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Loyola University Chicago

Commencement

Tererai Trent, PhD

Founder, Tinogona Foundation

Tererai Trent, PhD, is one of today’s most internationally recognized voices for quality education and women’s empowerment. She is a scholar, humanitarian, motivational speaker, educator, mentor, and founder of the Tinogona Foundation.

Dr. Trent grew up in a cattleherding family in rural Zimbabwe, where cultural practices charted the course of her life. She was forbidden to attend school, but she managed to teach herself reading and writing from her brother’s schoolbooks and pursued learning even when she became a mother of three children by age 18.

In 1989, Jo Luck, CEO of Heifer International, visited Dr. Trent’s village and asked every woman what her greatest dreams were as she told them, “If you believe in your dreams, they are achievable.” Dr. Trent wrote down five dreams on a scrap of paper: go to America; achieve a bachelor’s, master’s, and doctorate degree; and give back to her community. She sealed the paper in a tin can and buried it under a rock.

In 1998, she moved to Oklahoma with her husband and children. There she earned her Bachelor of Science in Agricultural Education and master’s degree in plant pathology from Oklahoma State University. In 2003, she received her master’s degree in public health from the University of California–Berkeley. Upon moving to Michigan to pursue her doctorate in interdisciplinary evaluation from Western Michigan University, she devised a thesis looking at HIV/AIDS prevention programs for women and girls in sub-Saharan Africa.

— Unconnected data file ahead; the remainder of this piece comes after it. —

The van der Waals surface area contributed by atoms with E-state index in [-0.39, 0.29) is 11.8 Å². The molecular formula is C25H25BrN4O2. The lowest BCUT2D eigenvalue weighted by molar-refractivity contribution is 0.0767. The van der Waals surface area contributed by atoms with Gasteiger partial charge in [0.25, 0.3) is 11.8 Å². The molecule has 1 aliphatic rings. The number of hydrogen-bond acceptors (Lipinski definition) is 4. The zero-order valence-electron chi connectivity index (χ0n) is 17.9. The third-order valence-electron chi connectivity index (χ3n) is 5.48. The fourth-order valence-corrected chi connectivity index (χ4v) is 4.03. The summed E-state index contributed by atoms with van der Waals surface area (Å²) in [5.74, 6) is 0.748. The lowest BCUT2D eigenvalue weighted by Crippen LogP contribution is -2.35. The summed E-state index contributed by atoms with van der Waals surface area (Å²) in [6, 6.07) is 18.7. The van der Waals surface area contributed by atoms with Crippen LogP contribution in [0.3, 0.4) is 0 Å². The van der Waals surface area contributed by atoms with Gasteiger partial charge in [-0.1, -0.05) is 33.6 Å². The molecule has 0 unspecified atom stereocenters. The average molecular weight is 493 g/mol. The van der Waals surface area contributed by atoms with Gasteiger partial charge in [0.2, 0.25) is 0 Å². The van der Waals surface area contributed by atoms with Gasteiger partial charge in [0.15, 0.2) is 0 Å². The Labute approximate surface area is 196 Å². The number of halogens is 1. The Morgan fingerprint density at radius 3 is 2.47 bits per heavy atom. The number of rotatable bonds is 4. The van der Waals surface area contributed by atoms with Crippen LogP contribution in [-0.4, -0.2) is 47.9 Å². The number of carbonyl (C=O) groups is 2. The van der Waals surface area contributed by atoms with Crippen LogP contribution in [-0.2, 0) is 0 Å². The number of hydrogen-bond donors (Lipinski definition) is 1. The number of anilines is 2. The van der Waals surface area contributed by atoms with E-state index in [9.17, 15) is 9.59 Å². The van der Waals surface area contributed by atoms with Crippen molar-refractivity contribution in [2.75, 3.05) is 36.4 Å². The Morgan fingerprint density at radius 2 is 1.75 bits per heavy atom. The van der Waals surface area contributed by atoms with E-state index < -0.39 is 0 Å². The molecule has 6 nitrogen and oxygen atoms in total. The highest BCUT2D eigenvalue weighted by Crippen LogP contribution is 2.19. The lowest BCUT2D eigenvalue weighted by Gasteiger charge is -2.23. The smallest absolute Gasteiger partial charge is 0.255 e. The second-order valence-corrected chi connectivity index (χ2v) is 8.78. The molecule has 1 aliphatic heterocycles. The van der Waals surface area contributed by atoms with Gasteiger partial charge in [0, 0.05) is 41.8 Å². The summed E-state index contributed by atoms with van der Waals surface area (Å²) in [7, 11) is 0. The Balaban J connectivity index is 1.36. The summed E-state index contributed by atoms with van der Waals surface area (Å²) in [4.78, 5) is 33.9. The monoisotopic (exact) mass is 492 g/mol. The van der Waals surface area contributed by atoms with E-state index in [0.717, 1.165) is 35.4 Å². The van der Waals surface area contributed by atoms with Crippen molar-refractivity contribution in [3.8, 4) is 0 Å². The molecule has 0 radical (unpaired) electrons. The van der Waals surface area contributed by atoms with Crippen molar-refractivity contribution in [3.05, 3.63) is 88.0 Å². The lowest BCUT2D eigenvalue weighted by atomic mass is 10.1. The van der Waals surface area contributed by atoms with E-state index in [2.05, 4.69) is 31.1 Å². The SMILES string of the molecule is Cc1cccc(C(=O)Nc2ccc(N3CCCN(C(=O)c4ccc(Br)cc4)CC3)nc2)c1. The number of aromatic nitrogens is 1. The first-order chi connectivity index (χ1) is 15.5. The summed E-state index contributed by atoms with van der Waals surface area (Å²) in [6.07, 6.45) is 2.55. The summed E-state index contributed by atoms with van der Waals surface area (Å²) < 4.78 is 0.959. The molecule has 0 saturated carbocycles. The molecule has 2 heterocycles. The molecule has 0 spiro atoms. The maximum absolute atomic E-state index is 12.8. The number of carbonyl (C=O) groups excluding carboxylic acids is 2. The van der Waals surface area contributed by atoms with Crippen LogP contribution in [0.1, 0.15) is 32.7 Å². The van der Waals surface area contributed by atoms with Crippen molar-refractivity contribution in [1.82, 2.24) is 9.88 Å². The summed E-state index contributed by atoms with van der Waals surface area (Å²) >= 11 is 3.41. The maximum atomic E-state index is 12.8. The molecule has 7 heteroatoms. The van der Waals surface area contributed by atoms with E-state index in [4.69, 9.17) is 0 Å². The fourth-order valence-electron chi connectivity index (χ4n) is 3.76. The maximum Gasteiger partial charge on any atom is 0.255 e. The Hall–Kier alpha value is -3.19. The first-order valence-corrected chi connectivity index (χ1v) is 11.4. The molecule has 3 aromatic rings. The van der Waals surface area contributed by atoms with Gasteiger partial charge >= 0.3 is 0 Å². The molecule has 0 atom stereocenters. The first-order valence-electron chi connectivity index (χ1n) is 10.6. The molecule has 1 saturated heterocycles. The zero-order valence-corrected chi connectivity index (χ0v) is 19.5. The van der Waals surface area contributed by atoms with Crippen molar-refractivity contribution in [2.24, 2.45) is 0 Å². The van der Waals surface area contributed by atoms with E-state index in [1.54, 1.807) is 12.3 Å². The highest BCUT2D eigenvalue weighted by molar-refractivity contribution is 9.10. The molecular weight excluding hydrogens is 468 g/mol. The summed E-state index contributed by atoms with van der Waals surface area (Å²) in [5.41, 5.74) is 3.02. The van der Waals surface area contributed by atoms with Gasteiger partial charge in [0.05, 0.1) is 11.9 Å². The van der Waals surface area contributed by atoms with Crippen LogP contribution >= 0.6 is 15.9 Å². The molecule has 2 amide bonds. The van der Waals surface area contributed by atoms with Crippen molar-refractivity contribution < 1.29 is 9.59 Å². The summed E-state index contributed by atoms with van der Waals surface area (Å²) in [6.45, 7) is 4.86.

After accomplishing all her academic aspirations, Dr. Trent was ready to achieve her final dream. She founded the Tinogona Foundation to help build schools in rural Zimbabwe and introduce access to quality education for thousands of girls and boys.

To date, the foundation has helped nearly 4,000 children.

When Dr. Trent spoke on the Oprah Winfrey Show, Winfrey named Dr. Trent her “favorite guest ever” and donated 1.5 million dollars in her honor to rebuild the Matau Primary School in Dr. Trent’s home village. Her life story has been featured in the book Half the Sky: Turning Oppression into Opportunity for Women Worldwide. She has been interviewed by countless media outlets, including Newsweek & The Daily Beast’s Women in the World Summit, CNBC Africa, and O magazine in South Africa. Dr. Trent’s upcoming book, The Girl Who Buried Her Dreams in a Can, is set for a fall 2014 release.

Dr. Trent embodies Loyola’s Jesuit mission in her strong faith, commitment to justice, and belief that all people on Earth are interconnected. In her native Shona language, “tinogona” means “it is achievable.” Increased access to education, she believes, will motivate communities and children to see the value of education, so they can carry that power forward for future generations.

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